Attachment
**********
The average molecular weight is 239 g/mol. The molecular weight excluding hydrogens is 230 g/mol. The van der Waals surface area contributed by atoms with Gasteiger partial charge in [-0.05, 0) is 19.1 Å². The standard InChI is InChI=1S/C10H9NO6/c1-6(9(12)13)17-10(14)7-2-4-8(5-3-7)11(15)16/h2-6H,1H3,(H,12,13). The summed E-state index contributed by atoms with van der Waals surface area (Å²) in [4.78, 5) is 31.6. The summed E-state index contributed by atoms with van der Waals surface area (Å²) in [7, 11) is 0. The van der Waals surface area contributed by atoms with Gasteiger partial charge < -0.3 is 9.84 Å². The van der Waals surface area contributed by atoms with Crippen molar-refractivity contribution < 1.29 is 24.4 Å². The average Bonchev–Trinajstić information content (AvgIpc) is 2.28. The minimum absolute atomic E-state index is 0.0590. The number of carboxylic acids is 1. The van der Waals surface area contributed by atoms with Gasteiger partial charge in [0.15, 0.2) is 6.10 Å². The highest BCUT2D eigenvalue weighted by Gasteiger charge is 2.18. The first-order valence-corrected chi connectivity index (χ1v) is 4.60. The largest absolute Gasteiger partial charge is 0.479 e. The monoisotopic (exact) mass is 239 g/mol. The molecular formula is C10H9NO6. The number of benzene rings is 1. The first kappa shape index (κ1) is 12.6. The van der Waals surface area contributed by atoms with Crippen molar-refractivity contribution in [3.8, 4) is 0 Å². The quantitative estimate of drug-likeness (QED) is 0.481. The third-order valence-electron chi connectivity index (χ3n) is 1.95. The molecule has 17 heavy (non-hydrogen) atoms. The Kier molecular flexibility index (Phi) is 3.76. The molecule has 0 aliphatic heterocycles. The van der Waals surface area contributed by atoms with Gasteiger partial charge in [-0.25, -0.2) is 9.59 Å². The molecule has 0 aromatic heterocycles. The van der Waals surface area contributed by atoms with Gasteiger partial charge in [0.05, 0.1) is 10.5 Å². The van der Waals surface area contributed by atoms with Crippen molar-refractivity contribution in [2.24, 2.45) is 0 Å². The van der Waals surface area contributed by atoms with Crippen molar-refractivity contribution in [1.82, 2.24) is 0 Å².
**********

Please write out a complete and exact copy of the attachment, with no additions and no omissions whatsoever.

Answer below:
The average molecular weight is 239 g/mol. The molecular weight excluding hydrogens is 230 g/mol. The van der Waals surface area contributed by atoms with Gasteiger partial charge in [-0.05, 0) is 19.1 Å². The standard InChI is InChI=1S/C10H9NO6/c1-6(9(12)13)17-10(14)7-2-4-8(5-3-7)11(15)16/h2-6H,1H3,(H,12,13). The summed E-state index contributed by atoms with van der Waals surface area (Å²) in [4.78, 5) is 31.6. The summed E-state index contributed by atoms with van der Waals surface area (Å²) in [7, 11) is 0. The van der Waals surface area contributed by atoms with Gasteiger partial charge < -0.3 is 9.84 Å². The van der Waals surface area contributed by atoms with Crippen molar-refractivity contribution < 1.29 is 24.4 Å². The average Bonchev–Trinajstić information content (AvgIpc) is 2.28. The minimum absolute atomic E-state index is 0.0590. The number of carboxylic acids is 1. The van der Waals surface area contributed by atoms with Gasteiger partial charge in [0.15, 0.2) is 6.10 Å². The highest BCUT2D eigenvalue weighted by Gasteiger charge is 2.18. The first-order valence-corrected chi connectivity index (χ1v) is 4.60. The largest absolute Gasteiger partial charge is 0.479 e. The monoisotopic (exact) mass is 239 g/mol. The molecular formula is C10H9NO6. The number of benzene rings is 1. The first kappa shape index (κ1) is 12.6. The van der Waals surface area contributed by atoms with Crippen molar-refractivity contribution in [3.8, 4) is 0 Å². The quantitative estimate of drug-likeness (QED) is 0.481. The third-order valence-electron chi connectivity index (χ3n) is 1.95. The molecule has 17 heavy (non-hydrogen) atoms. The Kier molecular flexibility index (Phi) is 3.76. The molecule has 0 aliphatic heterocycles. The van der Waals surface area contributed by atoms with Gasteiger partial charge in [-0.25, -0.2) is 9.59 Å². The molecule has 0 aromatic heterocycles. The van der Waals surface area contributed by atoms with Gasteiger partial charge in [0.05, 0.1) is 10.5 Å². The van der Waals surface area contributed by atoms with Crippen molar-refractivity contribution in [2.24, 2.45) is 0 Å². The van der Waals surface area contributed by atoms with Crippen molar-refractivity contribution in [1.82, 2.24) is 0 Å².